Cuba, Son (My Song #2)

Another really nice week. Tons of concerts and I’ve started the Spanish class which is fun. It strikes me that I have been out of the college setting for a while. Being back in that type of environment makes me realize how much more effective my learning has been now that it is more self-directed. Many of the things that have made this year hard have been the same things that are making me a better musician. Most notably understanding and pursuing with greater clarity and efficiency exactly what I want. That being said the classroom environment is great for language acquisition in a way that studying on my own is not. I’m the only US person in the whole program (around 100-150) as far as I can tell. Tons of Japanese and Chinese people, and an exchange program from Angola. Very cool people and it’s good because we need to talk in Spanish to communicate. Sure I could be practicing during that time but hanging out with other extranos who are trying to make the most of their time here means I find out about all kinds of music and dance opportunities that I never would know about otherwise. Plus it’s nice to be abroad but still not feel lonely all the time.

 

I thought it would be fun to just describe each concert I went to this week and what it makes me think about music:

 

“El Zorro y el Cuervo” self-proclaimed Latin jazz show by Roberto Francesco. Although these are Cuban musicians who spent most of their formative years in Havanna with restricted access to American music the influence of Tony, Herbie, and Ron is equally if not more obvious to me than the influence of people Chucho Valdes, Cachao, and Tito Puente. Granted I know much less about that music and probably can’t see the influence as clearly. My teacher played on this gig but in my opinion he was out of place in this band. He is 61 and no one else in this band can be over 40. His vibe onstage is totally geeky while the rest of the band oozes some modern jazz cool. Most importantly he very obviously has not studied the jazz tradition in the way that any of the other members have. The same qualities that made him strange on this gig also made him way more effective as a teacher to me. He is basically a classical player. He plays great clarinet and great flute and he can play the mess out of the saxophone and he has a great beat. That being said he played a lot of stuff that sounds “out of time” to me in a way that the rest of the band didn’t. I know from working with him that his polyrhythmic sense is much more mature than mine so I have to wonder why I hear him playing stuff that sounds so sophomoric? I think it’s because of the way the rest of the band is playing. I think that the way I hear time and they way they hear time is much more “filled in.” by this I mean that the hours I have spent cultivating the skill to spontaneously concieve harmonically logical streams of eigth notes have permanently altered my sense of time flow. And it has for them too. I distinctly remember when an older student at East High Evan White told me that “eigth notes are your jazz currency.” He has a point and it has important bearing on this music. Also the relationship of jazz melody to European classical melody has become more distant than Cuban melody. Perhaps because improvisation has become more abstract and prolonged in the American tradition. I’m realizing all these Cuban woodwind guys, Cesar Lopez, Jorge Luis, Vicente Viana, Paquito and Tito D’Riviera, all of them are great classical players as much if not more as they are improvisers.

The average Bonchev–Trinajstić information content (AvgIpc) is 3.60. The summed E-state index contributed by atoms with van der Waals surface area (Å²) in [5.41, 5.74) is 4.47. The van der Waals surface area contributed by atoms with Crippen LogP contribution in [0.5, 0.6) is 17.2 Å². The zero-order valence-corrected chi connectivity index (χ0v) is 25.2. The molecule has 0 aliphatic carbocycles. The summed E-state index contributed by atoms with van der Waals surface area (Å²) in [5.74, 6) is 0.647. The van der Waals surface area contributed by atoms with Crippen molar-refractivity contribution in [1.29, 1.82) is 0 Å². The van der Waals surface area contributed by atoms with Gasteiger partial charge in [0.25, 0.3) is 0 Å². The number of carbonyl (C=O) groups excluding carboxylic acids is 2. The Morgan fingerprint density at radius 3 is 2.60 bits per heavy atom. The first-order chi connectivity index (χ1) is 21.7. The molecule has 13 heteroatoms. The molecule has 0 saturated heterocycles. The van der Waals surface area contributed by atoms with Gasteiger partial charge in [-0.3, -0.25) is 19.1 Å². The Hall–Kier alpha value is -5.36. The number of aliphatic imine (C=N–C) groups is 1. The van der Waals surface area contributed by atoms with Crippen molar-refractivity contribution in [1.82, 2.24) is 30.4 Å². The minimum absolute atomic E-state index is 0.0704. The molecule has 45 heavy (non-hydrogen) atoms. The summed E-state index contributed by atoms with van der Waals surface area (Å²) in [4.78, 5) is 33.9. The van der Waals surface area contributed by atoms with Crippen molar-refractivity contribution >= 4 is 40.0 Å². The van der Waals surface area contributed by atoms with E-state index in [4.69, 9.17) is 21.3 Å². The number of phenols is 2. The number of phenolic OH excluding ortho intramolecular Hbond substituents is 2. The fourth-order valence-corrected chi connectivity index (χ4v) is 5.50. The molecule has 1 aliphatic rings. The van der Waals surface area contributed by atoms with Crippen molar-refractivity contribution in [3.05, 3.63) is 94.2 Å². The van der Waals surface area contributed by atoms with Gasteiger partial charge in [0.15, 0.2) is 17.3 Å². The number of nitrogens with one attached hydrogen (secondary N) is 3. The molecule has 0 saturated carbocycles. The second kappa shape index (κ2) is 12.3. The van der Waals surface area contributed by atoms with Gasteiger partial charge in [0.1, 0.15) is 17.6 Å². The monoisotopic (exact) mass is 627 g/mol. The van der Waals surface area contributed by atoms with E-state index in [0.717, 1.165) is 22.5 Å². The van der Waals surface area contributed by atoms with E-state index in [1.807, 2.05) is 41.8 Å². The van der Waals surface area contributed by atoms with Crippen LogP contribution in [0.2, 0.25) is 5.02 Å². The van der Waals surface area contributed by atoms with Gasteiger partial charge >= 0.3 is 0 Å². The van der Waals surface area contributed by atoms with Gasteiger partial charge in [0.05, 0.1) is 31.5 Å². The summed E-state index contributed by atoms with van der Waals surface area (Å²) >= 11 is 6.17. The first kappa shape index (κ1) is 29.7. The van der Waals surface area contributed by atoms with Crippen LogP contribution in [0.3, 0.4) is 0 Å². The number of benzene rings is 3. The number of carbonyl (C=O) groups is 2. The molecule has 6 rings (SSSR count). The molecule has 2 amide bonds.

Salsa Dance party with Michael Blanco. This was so fun and a fifth of what it would cost in the US. I was with this Berliner who has been here a few months and says he doesn’t like to salsa dance even though he goes to clubs all the time. He said he has trouble knowing what to do. It’s because the dance is so structured and technical. For me that makes it easier and less mmm… sexually intimidating, socially risky, and musically predictable. Not to say I don’t like dancing normally… Interesting to think about how this relates to improvisational techniques relating to intuition versus education, and structure verses freedom. Does this make me nerdy? Are these pants too tight? I can’t hear what your saying this room is too loud!